Despite growing up in a single parent household in one of the city’s designated priority neighbourhoods, Asquith Allen is determined to secure a solid post-secondary education, despite the financial challenges.
The York University third-year political science student welcomed last week’s provincial government announcement of a 30 per cent tuition grant as of January 1 to full-time college and university students with annual family incomes of $160,000 or less.
Qualifying students in a degree program at a university are eligible for $1,600 while college students will receive a $730 rebate.
“The rebate gives me the latitude to buy course material I need to do well in my program,” said Allen, who graduated from York Memorial Collegiate Institute and plans at attend law school. “With just one pay cheque in my family, it’s hard enough to make ends meet, let alone for me to attend university and concentrate on my studies.”
Starting at about $5,000 in his first year, Allen said his first-year tuition cost has risen almost $1,200 in the last two years.
“And that does not include books,” he said. “I received some bursaries and scholarships in my first-year and I have done some-part time jobs to pick up some extra cash to defray my school expenses.”
Ontario has the highest average university tuition fees in the country.
Minister of Training, Colleges and Universities, Glen Murray, hosted a media reception last week at Queen’s Park to discuss the grant that will make post-secondary education more affordable for thousands of Ontarians.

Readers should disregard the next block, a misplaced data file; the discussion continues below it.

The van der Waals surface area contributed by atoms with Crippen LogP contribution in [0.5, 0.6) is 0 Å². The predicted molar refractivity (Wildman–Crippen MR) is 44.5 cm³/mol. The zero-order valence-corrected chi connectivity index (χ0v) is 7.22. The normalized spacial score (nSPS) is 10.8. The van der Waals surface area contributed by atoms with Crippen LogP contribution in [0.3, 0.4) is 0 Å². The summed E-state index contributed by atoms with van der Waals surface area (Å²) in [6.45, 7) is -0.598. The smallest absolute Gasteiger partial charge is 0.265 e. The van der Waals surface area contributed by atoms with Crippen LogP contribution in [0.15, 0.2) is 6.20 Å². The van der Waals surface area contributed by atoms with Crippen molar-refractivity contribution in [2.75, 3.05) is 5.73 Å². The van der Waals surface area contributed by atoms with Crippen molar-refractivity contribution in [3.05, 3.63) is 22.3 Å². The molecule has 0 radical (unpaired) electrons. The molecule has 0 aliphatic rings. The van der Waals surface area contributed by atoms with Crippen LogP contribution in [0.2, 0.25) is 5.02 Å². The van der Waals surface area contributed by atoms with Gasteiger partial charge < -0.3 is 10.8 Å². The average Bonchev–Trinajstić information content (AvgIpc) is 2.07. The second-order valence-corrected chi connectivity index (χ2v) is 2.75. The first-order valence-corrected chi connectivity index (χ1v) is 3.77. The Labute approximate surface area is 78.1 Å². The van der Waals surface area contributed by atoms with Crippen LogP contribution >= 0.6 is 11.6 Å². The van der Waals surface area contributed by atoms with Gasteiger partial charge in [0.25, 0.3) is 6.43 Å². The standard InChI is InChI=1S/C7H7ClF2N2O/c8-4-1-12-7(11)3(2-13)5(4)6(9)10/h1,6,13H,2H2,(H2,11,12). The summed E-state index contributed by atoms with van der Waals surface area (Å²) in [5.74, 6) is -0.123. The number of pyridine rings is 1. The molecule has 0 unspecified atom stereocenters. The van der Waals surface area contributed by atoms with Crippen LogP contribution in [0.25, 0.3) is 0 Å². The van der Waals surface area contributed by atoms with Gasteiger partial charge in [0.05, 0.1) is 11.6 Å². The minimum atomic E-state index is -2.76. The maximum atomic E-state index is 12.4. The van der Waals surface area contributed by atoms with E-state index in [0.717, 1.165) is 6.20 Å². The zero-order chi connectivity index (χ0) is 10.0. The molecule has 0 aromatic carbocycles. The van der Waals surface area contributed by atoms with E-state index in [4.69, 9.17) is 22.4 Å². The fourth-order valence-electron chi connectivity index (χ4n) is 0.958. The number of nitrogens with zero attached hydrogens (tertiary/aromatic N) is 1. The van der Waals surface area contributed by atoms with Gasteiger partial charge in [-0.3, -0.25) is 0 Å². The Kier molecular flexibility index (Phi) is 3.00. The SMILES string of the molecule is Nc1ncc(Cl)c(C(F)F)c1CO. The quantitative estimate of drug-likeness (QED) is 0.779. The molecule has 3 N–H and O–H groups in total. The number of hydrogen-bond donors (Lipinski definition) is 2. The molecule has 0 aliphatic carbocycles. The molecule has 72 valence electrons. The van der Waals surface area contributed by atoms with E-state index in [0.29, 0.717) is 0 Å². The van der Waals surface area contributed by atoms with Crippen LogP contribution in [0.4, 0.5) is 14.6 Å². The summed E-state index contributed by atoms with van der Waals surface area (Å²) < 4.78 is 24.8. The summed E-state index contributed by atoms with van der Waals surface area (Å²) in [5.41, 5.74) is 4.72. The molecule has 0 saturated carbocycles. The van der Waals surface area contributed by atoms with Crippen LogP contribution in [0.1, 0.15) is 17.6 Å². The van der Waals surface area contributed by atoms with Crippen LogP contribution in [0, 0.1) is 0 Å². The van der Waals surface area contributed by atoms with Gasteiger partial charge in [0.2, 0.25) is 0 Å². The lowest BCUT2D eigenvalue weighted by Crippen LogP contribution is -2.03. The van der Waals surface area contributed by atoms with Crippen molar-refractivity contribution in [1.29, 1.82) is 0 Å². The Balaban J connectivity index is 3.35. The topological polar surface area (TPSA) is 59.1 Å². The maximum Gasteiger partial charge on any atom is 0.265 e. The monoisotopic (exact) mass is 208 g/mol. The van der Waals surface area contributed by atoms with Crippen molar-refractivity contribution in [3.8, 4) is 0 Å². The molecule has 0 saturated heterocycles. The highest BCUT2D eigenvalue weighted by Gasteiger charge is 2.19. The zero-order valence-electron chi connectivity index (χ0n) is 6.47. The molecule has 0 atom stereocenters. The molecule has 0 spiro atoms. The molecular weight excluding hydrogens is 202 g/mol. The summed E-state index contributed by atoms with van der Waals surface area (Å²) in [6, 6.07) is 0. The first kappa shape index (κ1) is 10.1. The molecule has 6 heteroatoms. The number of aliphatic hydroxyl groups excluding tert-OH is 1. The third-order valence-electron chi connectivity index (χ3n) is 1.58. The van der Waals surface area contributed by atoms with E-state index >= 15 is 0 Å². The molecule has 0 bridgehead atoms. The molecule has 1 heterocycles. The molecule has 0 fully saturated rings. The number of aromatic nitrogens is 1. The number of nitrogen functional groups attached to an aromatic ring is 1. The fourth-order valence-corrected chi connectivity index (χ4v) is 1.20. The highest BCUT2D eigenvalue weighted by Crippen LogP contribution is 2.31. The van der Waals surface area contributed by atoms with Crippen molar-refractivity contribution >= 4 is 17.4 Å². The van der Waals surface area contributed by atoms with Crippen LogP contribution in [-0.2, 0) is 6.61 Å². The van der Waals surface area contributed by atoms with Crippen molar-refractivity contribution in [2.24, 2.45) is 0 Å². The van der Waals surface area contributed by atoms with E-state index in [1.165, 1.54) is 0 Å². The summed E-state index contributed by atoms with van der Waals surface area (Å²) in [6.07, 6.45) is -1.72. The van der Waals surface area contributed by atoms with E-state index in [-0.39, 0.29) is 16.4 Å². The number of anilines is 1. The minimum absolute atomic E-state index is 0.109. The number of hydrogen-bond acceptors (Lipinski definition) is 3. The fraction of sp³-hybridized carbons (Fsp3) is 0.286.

“The announcement today is not just about money for students and help for families,” said the former Winnipeg mayor. “It’s about ensuring that every political office, every role and every leader in business, culture, labour and academia is open to each and every Ontarian. This is not simply rhetoric. You have to put your money where your mouth is…This grant is going to help all kinds of families because it’s that second ticket to mobility of success.”
Murray was joined at the reception by several ministers, including Charles Sousa (Citizenship & Immigration), Michael Chan (Tourism, Culture & Sport) and newcomer, Michael Coteau.
“I was the first in my family to attend university and it was expensive then,” said Murray, a Carleton University graduate. “I know the cost has risen sharply since that time. What our government is offering is a substantial reduction with no strings attached.”
Sousa said the grant paves the way for students to attend college or university based on their quest to learn and not on their ability to pay.
“As a parent, I know how important this is,” he said. “We are always striving to promote our kids with every opportunity to succeed…This grant is an investment in young people to help us build a workforce that is second to none and we are removing barriers at a time when we want everyone to be at their best with the skills and education they need.”
Chan, who migrated from Hong Kong nearly four decades ago, said it is important tuition is kept within everyone’s reach.
“Ontario is internationally recognized and respected for higher education,” he said. “The McGuinty government values the important contributions our diverse communities make to our education system. By today’s announcement, we have answered the call to increase accessibility and reduce costs so that our students will continue to succeed.”
Students enrolled in the Ontario Student Assistance Program (OSAP) will receive an automatic computer credit based on their OSAP application while other students will have to apply online at a website to be launched in the next few weeks.